Meanwhile, back at the hospital, Ratchet and the paramedics have returned. We get a somewhat pointless comedic interlude where Buster and Ratchet converse and the paramedics try to figure out how an ambulance can talk. Ratchet IS worried, though, because his attempts to contact the Ark have thus far been unsuccessful. Buster convinces Ratchet that he should go with him to investigate, but first has to say goodbye to Sparkplug. Mirroring the dichotomy between Megatron’s outward humility and inner anger, Buster outwardly seems confident that he’ll just be saying goodbye, while internally he worries that his dad might not understand. He hesitantly opens the door, nervous to face his father, and with good cause. Sparkplug forbids him to spend more time with the Autobots, reasoning that a civil war between alien robots could be dangerous. His fears are well founded, for Buster would indeed eventually spend the better part of a year kidnapped by the Decepticons, but that is some time off. For now, Buster tearfully promises to do no more than say goodbye. It’s a powerful emotional moment between our two central human characters, and builds nicely off of what went before. After all, the Autobots accused Sparkplug of treason even though he had handed them the keys to victory, and Jazz had thrown a wall of flames in front of him. Sparkplug’s reaction seems only natural, whereas Buster is still caught up in the wonder of the situation.

Back at the Ark, Megatron seethes. He tries to find out where Shockwave’s been for the past four million years, though Shockwave is coy with the details. He reasons that Megatron might be tempted to replicate the circumstances that lead to his shutdown. The rest of the Decepticons are now operational, and are cleaning up Autobot corpses for use as spare parts. Megatron seems to get some genuine mirth out of the idea of Optimus Prime as a supply shed, though Shockwave takes it as yet another opportunity to chide Megatron. After all, it is only logical that Prime contains the Creation Matrix, and Shockwave means to have it to create a vast army of Decepticons. But for now, Shockave decides the time has come to begin the conquest of earth, and flies out of the base. This is the first time that the idea of a Matrix would be introduced, far predating the Movie. Of course, it’s a little different, since it’s presented as a computer program instead of a physical object. Eventually this discrepancy would be retconned away. It’s a novel idea, and quite necessary to accommodate the many new toys that Hasbro would soon mandate appear in the comics.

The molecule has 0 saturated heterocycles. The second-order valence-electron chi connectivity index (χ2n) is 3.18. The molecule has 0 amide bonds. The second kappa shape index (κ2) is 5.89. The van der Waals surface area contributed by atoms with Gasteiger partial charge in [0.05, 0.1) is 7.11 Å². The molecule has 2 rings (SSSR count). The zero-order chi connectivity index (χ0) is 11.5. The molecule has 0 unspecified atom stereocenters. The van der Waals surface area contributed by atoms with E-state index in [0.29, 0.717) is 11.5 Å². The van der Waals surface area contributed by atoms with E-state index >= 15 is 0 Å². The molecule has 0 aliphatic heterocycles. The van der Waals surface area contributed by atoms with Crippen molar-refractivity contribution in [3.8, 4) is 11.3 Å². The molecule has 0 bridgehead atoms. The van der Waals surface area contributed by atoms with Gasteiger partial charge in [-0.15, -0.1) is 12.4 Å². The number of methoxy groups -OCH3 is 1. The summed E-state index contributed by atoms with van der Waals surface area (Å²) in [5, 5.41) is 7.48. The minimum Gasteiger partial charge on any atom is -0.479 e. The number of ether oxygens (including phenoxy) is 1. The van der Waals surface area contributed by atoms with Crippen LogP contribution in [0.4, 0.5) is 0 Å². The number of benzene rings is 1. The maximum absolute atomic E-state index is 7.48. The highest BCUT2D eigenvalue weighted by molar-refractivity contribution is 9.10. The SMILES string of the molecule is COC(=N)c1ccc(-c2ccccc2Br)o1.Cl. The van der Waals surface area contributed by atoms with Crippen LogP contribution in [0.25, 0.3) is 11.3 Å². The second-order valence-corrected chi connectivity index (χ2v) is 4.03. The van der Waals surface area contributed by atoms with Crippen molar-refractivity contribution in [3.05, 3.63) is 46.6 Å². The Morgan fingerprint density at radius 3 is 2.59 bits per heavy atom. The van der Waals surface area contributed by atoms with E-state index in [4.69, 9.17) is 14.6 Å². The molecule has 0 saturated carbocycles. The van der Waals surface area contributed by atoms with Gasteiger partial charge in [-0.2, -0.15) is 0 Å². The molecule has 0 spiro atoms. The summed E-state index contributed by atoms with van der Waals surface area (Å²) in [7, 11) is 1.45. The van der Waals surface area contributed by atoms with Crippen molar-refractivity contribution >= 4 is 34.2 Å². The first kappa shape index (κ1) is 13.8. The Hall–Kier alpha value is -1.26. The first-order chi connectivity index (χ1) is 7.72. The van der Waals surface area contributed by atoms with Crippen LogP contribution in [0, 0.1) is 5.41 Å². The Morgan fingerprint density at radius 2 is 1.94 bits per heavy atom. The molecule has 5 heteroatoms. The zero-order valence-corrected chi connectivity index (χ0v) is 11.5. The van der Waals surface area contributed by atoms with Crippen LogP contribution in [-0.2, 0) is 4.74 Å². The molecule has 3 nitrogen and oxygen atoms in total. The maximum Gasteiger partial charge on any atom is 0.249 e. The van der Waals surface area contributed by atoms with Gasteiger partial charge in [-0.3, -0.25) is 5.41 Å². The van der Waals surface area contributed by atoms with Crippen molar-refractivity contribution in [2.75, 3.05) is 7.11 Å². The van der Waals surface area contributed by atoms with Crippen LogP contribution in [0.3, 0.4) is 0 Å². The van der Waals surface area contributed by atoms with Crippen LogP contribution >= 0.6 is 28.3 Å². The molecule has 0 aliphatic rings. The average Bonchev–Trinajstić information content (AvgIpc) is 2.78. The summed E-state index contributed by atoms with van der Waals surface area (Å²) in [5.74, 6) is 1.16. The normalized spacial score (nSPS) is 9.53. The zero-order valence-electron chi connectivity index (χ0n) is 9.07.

Ratchet and Buster return to the Ark, Buster explaining Earth driving customs to Ratchet. Ratchet seems amused by the concept of driving laws and politely asks the traffic signal to turn green quickly. He still doesn’t quite grasp that Earth machines are non-sentient. Ratchet is nervous, though Buster reassures him that all must be fine. Optimus is in command, and nobody can beat Optimus! It’s a sentiment that must have run particularly true to the core audience, kids. Indeed, we still haven’t seen Optimus but we know that he isn’t a pile of parts. Maybe he’ll be able to save everyone! Bob really sells the point, setting us up for the issue’s big ending.

Still cautious, Ratchet and Buster sneak up on the Ark. It’s a good thing they do, for Rumble and Frenzy stand guard! Realizing that the worst has happened, Ratchet prepares to sneak past them to ascertain the fate of his comrades. Buster makes the argument that he’d be the better choice, as he’s much smaller, and Ratchet relents. It’s not long before Buster discovers the bodies of the Autobots and panics. Shaken, he tells himself that Optimus HAS to be all right, but turning a corner he discovers . . . Optimus’s disembodied head! It’s held in place by multiple pylons, and an ominously humming machine with dozens of wires is connected to his cranium. ‘Buster Witwicky’ he softly moans, ‘you are the Autobots last hope . . .’


It’s a great ending to the book. Optimus, the undefeatable, is completely helpless. There is only one functioning Autobot. Even Megatron seems helpless before the might of Shockwave. Somehow things seem even more dire than they did at the end of the last issue. Bob did a terrific job with his first script, introducing a variety of new concepts, smoothly integrating exposition, setting up plot threads for the future and generally ratcheting (haha) up the tension. Impressive for an issue without a single fight scene.